Amidst a time of heightened discord, a surprising point of agreement has emerged among Americans: the belief that President Joe Biden is too old to effectively serve a second term, according to a recent poll conducted by The Associated Press-NORC Center for Public Affairs Research. This consensus sheds light on a trait that the president cannot alter.
Biden himself has humorously acknowledged the age issue, making light of his 80 trips around the sun in an attempt to put audiences at ease.
While age discrimination is prohibited in workplaces, the public, in its role as the president’s employers, has not shied away from expressing their sentiments.
The poll’s findings indicate that 77% of respondents believe that Biden’s age would hinder his effectiveness for an additional four years in office. Strikingly, this sentiment is shared not only by 89% of Republicans but also by 69% of Democrats. Moreover, this viewpoint transcends generational boundaries, receiving support from a wide range of age groups, not just young individuals. However, older Democrats express more support for Biden’s 2024 re-election bid.
In contrast, about half of U.S. adults surveyed indicated that former President Donald Trump, aged 77, is too old for the presidential role. Here, the familiar partisan divide comes into play, with Democrats more likely than Republicans to view age as disqualifying Trump.
The poll’s takeaway is clear: Americans are advocating for a transition from the old to the young, or at least for younger leadership.
Across party lines, Democrats, Republicans, and independents all share a common desire to introduce age limits for the presidency, Congress, and the Supreme Court. About two-thirds of U.S. adults support implementing age restrictions on presidential and congressional candidates, as well as establishing mandatory retirement ages for Supreme Court justices.
Specifically, 67% of respondents favor a mandatory retirement age for Supreme Court justices, 68% support age restrictions for candidates running for the House and Senate, and 66% endorse age restrictions for presidential candidates.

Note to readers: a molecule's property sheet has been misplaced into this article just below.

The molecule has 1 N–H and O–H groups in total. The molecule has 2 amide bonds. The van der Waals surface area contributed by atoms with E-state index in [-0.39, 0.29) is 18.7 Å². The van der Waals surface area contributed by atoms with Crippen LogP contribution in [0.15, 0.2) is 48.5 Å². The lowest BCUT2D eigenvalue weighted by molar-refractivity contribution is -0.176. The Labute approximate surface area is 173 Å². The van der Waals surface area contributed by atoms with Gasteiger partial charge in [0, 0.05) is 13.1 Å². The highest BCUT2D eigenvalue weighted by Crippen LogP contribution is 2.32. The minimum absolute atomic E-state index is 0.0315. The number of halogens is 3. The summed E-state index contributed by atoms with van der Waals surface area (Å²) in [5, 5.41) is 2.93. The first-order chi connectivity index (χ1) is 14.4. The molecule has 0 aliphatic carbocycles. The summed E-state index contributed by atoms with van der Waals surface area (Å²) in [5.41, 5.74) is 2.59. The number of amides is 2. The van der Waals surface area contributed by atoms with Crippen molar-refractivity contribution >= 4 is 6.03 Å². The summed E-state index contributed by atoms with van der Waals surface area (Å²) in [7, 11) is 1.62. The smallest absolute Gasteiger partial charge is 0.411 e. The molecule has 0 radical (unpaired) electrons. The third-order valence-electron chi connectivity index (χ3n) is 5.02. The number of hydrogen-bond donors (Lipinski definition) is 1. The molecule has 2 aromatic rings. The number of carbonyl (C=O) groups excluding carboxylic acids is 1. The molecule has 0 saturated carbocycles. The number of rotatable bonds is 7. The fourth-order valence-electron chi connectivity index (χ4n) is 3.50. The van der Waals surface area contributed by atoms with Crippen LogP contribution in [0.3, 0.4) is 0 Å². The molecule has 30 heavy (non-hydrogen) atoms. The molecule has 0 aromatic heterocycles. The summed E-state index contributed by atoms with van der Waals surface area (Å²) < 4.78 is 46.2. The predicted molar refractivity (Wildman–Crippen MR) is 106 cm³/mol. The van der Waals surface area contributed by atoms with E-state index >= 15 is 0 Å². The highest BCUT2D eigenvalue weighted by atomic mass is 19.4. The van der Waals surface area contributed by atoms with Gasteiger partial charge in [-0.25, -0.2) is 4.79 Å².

However, the likelihood of such changes occurring remains slim due to the current dominance of older leaders and the constitutional framework that would need to be addressed.
Nevertheless, the survey reflects a widespread willingness among individuals from diverse political backgrounds to embrace a younger, more vibrant leadership that captures the public’s imagination.
One such individual is Noah Burden, a 28-year-old communications consultant residing in Alexandria, Virginia. Despite his preference for Biden over Trump, Burden believes that the presidential contenders should be closer in age to his own generation. He contends that the older generation’s perspective may no longer accurately reflect current values and global realities, which can prove to be problematic.
Greg Pack, 62, a registered nurse in Ardmore, Oklahoma, shares similar sentiments. Although he leans towards supporting Trump, he acknowledges Biden’s declining capabilities and expresses the desire for both Biden and Trump to step aside for younger leaders.
The AP-NORC survey extended beyond straightforward questions and presented participants with word association exercises. Respondents were asked to provide the first word or phrase that came to mind when each candidate’s name was mentioned.
The results underscored the perception that Biden’s age is a significant factor across party lines, even when respondents were not specifically prompted to consider age.
In response to Biden, 26% of participants mentioned his age, while another 15% used terms such as “slow” or “confused.” Among Democrats, 28% immediately mentioned Biden’s age, opting for such descriptions over terms like “president,” “leader,” “strong,” or “capable.” One individual who approved of Biden’s performance still referred to him as “senile.”
Conversely, only 3% of survey participants described Trump as “confused” as their first impression, and merely 1% used terms such as “old.” In contrast, negative terms like “corrupt” or “crooked” were used by 15% of respondents, and other unfavorable descriptions like “bad” were used by 11%. Positive terms like “good” were employed by 8% of participants.
This discrepancy in public perceptions of their age raises questions. According to Eric Dezenhall, a corporate scandal-management consultant with experience in Ronald Reagan’s White House, Biden appears to be significantly affected by age-related conditions, which may not be the case for Trump. Dezenhall believes that even those who favor Biden perceive him as frail and not entirely present.
Diego Saldana, 31, of Raleigh, North Carolina, feels that Biden’s behavior reminds him of his elderly grandfather, prompting concerns about his fitness for leading the country. Eric Colwell, 34, an audit manager in Sacramento, California, regards the visual representation of leaders as crucial, highlighting the preference for youthful and energetic figures.
Despite these opinions, the poll indicates that while many desire a change towards younger leadership, achieving such a transformation in the political landscape remains a significant challenge.